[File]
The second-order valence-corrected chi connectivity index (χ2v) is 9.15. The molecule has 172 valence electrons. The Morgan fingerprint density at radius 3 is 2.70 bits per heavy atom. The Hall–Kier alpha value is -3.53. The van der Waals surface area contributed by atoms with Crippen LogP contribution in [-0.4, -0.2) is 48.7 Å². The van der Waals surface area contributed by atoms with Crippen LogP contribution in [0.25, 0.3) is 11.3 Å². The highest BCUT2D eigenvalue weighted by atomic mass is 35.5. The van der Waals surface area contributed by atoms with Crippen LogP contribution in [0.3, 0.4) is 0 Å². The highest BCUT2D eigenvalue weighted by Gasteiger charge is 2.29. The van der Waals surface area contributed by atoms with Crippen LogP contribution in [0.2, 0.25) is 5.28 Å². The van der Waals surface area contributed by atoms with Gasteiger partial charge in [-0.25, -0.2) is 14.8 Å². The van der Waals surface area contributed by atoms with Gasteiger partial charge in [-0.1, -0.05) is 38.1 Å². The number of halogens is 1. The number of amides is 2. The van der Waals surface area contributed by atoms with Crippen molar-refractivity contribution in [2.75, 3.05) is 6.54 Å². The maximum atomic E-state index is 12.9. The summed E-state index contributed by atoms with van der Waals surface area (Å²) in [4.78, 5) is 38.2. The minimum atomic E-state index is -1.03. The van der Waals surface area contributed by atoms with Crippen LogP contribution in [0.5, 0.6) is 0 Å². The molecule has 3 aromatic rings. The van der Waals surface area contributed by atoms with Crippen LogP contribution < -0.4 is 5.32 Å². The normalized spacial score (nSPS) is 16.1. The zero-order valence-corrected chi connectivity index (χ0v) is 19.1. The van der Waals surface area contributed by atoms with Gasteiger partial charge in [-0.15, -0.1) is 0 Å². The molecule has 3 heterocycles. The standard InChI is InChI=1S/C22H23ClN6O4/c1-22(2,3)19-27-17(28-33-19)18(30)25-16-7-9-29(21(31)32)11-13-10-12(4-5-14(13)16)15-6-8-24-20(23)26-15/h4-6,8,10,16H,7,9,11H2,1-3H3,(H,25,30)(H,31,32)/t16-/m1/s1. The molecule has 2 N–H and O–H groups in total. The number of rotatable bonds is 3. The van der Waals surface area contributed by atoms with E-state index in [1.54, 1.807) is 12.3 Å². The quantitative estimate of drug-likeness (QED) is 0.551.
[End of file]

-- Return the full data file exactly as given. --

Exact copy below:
The second-order valence-corrected chi connectivity index (χ2v) is 9.15. The molecule has 172 valence electrons. The Morgan fingerprint density at radius 3 is 2.70 bits per heavy atom. The Hall–Kier alpha value is -3.53. The van der Waals surface area contributed by atoms with Crippen LogP contribution in [-0.4, -0.2) is 48.7 Å². The van der Waals surface area contributed by atoms with Crippen LogP contribution in [0.25, 0.3) is 11.3 Å². The highest BCUT2D eigenvalue weighted by atomic mass is 35.5. The van der Waals surface area contributed by atoms with Crippen LogP contribution in [0.3, 0.4) is 0 Å². The highest BCUT2D eigenvalue weighted by Gasteiger charge is 2.29. The van der Waals surface area contributed by atoms with Crippen LogP contribution in [0.2, 0.25) is 5.28 Å². The van der Waals surface area contributed by atoms with Gasteiger partial charge in [-0.25, -0.2) is 14.8 Å². The van der Waals surface area contributed by atoms with Gasteiger partial charge in [-0.1, -0.05) is 38.1 Å². The number of halogens is 1. The number of amides is 2. The van der Waals surface area contributed by atoms with Crippen molar-refractivity contribution in [2.75, 3.05) is 6.54 Å². The maximum atomic E-state index is 12.9. The summed E-state index contributed by atoms with van der Waals surface area (Å²) in [4.78, 5) is 38.2. The minimum atomic E-state index is -1.03. The van der Waals surface area contributed by atoms with Crippen LogP contribution in [0.5, 0.6) is 0 Å². The molecule has 3 aromatic rings. The van der Waals surface area contributed by atoms with Crippen LogP contribution < -0.4 is 5.32 Å². The normalized spacial score (nSPS) is 16.1. The zero-order valence-corrected chi connectivity index (χ0v) is 19.1. The van der Waals surface area contributed by atoms with Gasteiger partial charge in [-0.15, -0.1) is 0 Å². The molecule has 3 heterocycles. The standard InChI is InChI=1S/C22H23ClN6O4/c1-22(2,3)19-27-17(28-33-19)18(30)25-16-7-9-29(21(31)32)11-13-10-12(4-5-14(13)16)15-6-8-24-20(23)26-15/h4-6,8,10,16H,7,9,11H2,1-3H3,(H,25,30)(H,31,32)/t16-/m1/s1. The molecule has 2 N–H and O–H groups in total. The number of rotatable bonds is 3. The van der Waals surface area contributed by atoms with E-state index in [1.54, 1.807) is 12.3 Å². The quantitative estimate of drug-likeness (QED) is 0.551.